Use the words “explain” or “give an example” or “compare” (level 2) in your question.

Per 1:
Please use the quote and your knowledge to answer the question. Give an example of what term Jared Diamond might be referring to.
  1. Agriculture
  2. Irrigation
  3. Neolithic Age
  4. Paleolithic Age

Per 2:
Please use the quote and your knowledge to answer the question. How does the Neolithic Age compare to the Paleolithic Age?
  1. In the neolithic age, they had a stable food supply
  2. In the neolithic age, there were no cities in the paleolithic age there were a lot.
  3. In the paleolithic age there were domesticated animals
  4. in the neolithic age, there were hunters and gatherers.

How awesome are those questions? I’m pretty sure that I didn’t write questions that good when I was in the classroom!

Now, those kids know what goes into a good level 2 question. They can write one so they can READ one and, hopefully, ANSWER one well. I really believe strongly that kids learn more by writing higher level questions than by re-memorizing terms and names and knowing how many towel categories Monica had.

Anyone have any luck with any of this? How are your kids doing at writing questions? Are your kids ready to rock next week? Do you know how many pages Rachel’s famous letter to Ross was?

As always, I really do like to hear about it! Let me know how it goes!

Tuesday, December 2, 2014

Fifteen Desserts and Collaborative Structures

I love Thanksgiving food. At my family’s Thanksgiving, we had seven pies, two cheesecakes, two dessert breads, and four kinds of cookies -- totalling fifteen different desserts.  (There were 22 of us). It took us three days to eat most of that sweetness!

I made two pies for my contribution. I really like to bake but I really only bake things during the holidays. I enjoy it and all, but it doesn’t seem to be worth the mess and the empty calories unless it’s part of the holiday festivities. I don’t feel like all that measuring and mixing and cooking work for, say, a random Tuesday in January.

I know a lot of folks who feel that way about having students collaborate. We enjoy it when it’s done right, but sometimes, it’s not worth the hassle of the mess and the work and the empty learning calories (Get it? Learning that doesn’t stick with you? Like calories that make you hungry in an hour?)

In the past month or two, I have spent a lot of time in classrooms observing rates of engagement. That means, every five minutes I wrote down how many students were engaged out of a total number of students in the room (for example, 19 out of 21 were doing bellwork)

Do you know what I discovered? Other than the fact that rates of engagement drop after twenty minutes in ANY activity, I discovered something I knew, but I didn’t really know.

Groupwork sucks for engagement.

No, wait, hear me out.

Most teacher’s rates of engagement seemed to be at a rough average of 75-80%. At any moment, 75-80% of the kids were engaged in the activities. When teachers switched to groupwork, those numbers dropped below 40%, sometimes, down to 25%. I   

During groupwork, kids slacked off. They talked about their social lives or Snapchat or reading class. They did their math homework. They flirted. They divided the work and did individual parts.

What many teachers know is true, by my observations in probably 20 classes, is that groupwork sucks for engagement. It’s the dessert -- the sweet, empty calories of activities -- fun but not (ful)filling.

BUT -- I discovered a huge BUT (not a huge “butt”, although that is a common discovery right after Thanksgiving)

BUT -- when teachers do collaborative structures INSTEAD of groupwork, that engagement level stays the same OR EVEN RISES!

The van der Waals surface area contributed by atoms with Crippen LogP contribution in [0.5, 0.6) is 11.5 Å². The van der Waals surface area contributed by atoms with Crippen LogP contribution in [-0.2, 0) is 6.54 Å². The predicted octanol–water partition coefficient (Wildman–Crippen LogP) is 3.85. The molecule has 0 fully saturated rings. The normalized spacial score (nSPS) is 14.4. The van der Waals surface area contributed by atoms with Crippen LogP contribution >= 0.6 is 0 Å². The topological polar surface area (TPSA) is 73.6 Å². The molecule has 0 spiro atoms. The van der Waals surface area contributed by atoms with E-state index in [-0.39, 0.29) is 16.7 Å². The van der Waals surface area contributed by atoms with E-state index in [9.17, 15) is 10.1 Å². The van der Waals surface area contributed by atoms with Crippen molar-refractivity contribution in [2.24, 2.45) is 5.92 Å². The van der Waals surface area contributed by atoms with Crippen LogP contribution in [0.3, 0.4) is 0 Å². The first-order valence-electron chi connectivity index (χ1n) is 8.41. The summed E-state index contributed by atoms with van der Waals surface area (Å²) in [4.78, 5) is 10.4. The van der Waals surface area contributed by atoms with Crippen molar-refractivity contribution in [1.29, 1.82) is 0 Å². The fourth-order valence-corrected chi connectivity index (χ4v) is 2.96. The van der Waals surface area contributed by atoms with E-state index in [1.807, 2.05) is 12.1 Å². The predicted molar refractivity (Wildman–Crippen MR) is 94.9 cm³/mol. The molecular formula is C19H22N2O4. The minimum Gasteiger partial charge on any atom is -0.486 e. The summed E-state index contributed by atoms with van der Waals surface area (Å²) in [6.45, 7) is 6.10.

Trace, what’s the difference between groupwork and collaborative structures?

It’s the structure of the collaborative structure.

That’s like asking what’s the difference between letting my four year old go crazy with some random ingredients and baking a pie according to a recipe.

The outcomes will be pretty different. One will be a odd-tasting mess and the other (hopefully) will be a tasty pie.

What I mean is, when you let kids do “groupwork” (i.e. unstructured collaboration) you are letting them add any old ingredients in any old quantities and you will get a product that is not really what you meant. It might not be identifiable. It might even be safe. It certainly doesn’t add up to a delicious pie (or a neat, tasty piece of learning).

When you give them structure to their collaborative structure, you’re giving kids a recipe. You’re telling them how much of each ingredient and when to stir and when to use the mixer and how to grease the pan and how long to bake at what temperature. When you give the kids a good  recipe for collaboration, you are much more likely to get a delicious pie. Or, a neat, tasty piece of learning.

Tons of research has been done on the benefits of collaborative structures. (http://tep.uoregon.edu/resources/librarylinks/articles/benefits.html)
  • Kids learn more.
  • The learning sticks with the kids longer.
  • The learning is more meaningful.
  • It is student-created learning.
  • It’s more engaging.
  • Engagement helps kids to be more successful in more classes.
  • It helps kids learn to get along with different kinds of kids.
  • It helps ESE and ELL students.
  • It helps higher-level students when they explain to others.
  • It promotes positive attitudes toward the content.
On and on and on. The benefits of collaborative structures are many and are powerful.

But those benefits don’t apply to groupwork. They ONLY apply to collaborative structures.

Some quick tips for turning your groupwork into collaborative structures.
  1. Time everything. Give kids two minutes to turn and talk or ten minutes to read and summarize. Make sure kids know how much time they have allotted for each activity.
  2. Give everyone a job. I don’t care if they’re necessary or not. If every kid in each group has a separate job, he or she will perform better and be held accountable.
  3. Be very clear on your behavior expectations (this is the hardest part) I’ve shared my “O Group” Rules before, but if it helps, here they are again
On task
On topic
On your seat
Only your group (talk to)
Ok volume (level 1)